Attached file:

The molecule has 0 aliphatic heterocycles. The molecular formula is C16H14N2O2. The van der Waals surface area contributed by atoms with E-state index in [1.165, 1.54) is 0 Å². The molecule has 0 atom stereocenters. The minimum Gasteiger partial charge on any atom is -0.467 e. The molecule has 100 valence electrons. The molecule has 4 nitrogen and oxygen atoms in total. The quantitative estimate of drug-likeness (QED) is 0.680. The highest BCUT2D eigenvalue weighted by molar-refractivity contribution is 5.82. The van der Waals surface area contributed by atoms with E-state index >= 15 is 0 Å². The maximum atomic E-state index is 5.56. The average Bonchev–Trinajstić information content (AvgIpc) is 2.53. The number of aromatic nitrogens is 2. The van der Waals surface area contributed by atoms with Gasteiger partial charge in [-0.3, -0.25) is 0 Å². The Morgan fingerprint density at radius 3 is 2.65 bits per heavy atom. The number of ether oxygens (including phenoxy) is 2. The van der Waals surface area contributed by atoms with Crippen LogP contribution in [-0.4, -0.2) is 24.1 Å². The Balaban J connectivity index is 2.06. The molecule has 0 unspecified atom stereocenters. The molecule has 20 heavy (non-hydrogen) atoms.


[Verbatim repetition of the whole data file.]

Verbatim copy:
The molecule has 0 aliphatic heterocycles. The molecular formula is C16H14N2O2. The van der Waals surface area contributed by atoms with E-state index in [1.165, 1.54) is 0 Å². The molecule has 0 atom stereocenters. The minimum Gasteiger partial charge on any atom is -0.467 e. The molecule has 100 valence electrons. The molecule has 4 nitrogen and oxygen atoms in total. The quantitative estimate of drug-likeness (QED) is 0.680. The highest BCUT2D eigenvalue weighted by molar-refractivity contribution is 5.82. The van der Waals surface area contributed by atoms with E-state index >= 15 is 0 Å². The maximum atomic E-state index is 5.56. The average Bonchev–Trinajstić information content (AvgIpc) is 2.53. The number of aromatic nitrogens is 2. The van der Waals surface area contributed by atoms with Gasteiger partial charge in [-0.3, -0.25) is 0 Å². The Morgan fingerprint density at radius 3 is 2.65 bits per heavy atom. The number of ether oxygens (including phenoxy) is 2. The van der Waals surface area contributed by atoms with Crippen LogP contribution in [-0.4, -0.2) is 24.1 Å². The Balaban J connectivity index is 2.06. The molecule has 0 unspecified atom stereocenters. The molecule has 20 heavy (non-hydrogen) atoms.